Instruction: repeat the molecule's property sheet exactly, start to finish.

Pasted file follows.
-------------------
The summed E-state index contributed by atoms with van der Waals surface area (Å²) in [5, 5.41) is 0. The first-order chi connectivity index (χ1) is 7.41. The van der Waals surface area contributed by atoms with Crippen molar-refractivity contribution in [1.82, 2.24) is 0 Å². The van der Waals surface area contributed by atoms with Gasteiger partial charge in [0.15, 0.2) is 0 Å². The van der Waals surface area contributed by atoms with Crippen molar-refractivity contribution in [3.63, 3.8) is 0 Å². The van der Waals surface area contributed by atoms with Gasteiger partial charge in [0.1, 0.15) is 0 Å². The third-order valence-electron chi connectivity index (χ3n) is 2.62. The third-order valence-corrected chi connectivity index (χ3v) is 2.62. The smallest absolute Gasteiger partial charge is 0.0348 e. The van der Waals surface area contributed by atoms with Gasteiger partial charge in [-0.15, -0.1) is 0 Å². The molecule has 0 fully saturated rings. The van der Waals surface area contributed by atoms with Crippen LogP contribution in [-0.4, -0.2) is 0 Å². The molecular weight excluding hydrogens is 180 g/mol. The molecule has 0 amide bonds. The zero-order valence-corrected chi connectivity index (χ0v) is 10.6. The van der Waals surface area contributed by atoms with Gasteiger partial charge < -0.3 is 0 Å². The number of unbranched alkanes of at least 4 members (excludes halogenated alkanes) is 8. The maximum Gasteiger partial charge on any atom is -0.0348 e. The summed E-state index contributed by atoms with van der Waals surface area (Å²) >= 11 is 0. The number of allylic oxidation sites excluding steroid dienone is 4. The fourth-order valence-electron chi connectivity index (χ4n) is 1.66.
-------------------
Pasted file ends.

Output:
The summed E-state index contributed by atoms with van der Waals surface area (Å²) in [5, 5.41) is 0. The first-order chi connectivity index (χ1) is 7.41. The van der Waals surface area contributed by atoms with Crippen molar-refractivity contribution in [1.82, 2.24) is 0 Å². The van der Waals surface area contributed by atoms with Gasteiger partial charge in [0.15, 0.2) is 0 Å². The van der Waals surface area contributed by atoms with Crippen molar-refractivity contribution in [3.63, 3.8) is 0 Å². The van der Waals surface area contributed by atoms with Gasteiger partial charge in [0.1, 0.15) is 0 Å². The third-order valence-electron chi connectivity index (χ3n) is 2.62. The third-order valence-corrected chi connectivity index (χ3v) is 2.62. The smallest absolute Gasteiger partial charge is 0.0348 e. The van der Waals surface area contributed by atoms with Gasteiger partial charge in [-0.15, -0.1) is 0 Å². The molecule has 0 fully saturated rings. The van der Waals surface area contributed by atoms with Crippen LogP contribution in [-0.4, -0.2) is 0 Å². The molecular weight excluding hydrogens is 180 g/mol. The molecule has 0 amide bonds. The zero-order valence-corrected chi connectivity index (χ0v) is 10.6. The van der Waals surface area contributed by atoms with Gasteiger partial charge < -0.3 is 0 Å². The number of unbranched alkanes of at least 4 members (excludes halogenated alkanes) is 8. The maximum Gasteiger partial charge on any atom is -0.0348 e. The summed E-state index contributed by atoms with van der Waals surface area (Å²) >= 11 is 0. The number of allylic oxidation sites excluding steroid dienone is 4. The fourth-order valence-electron chi connectivity index (χ4n) is 1.66.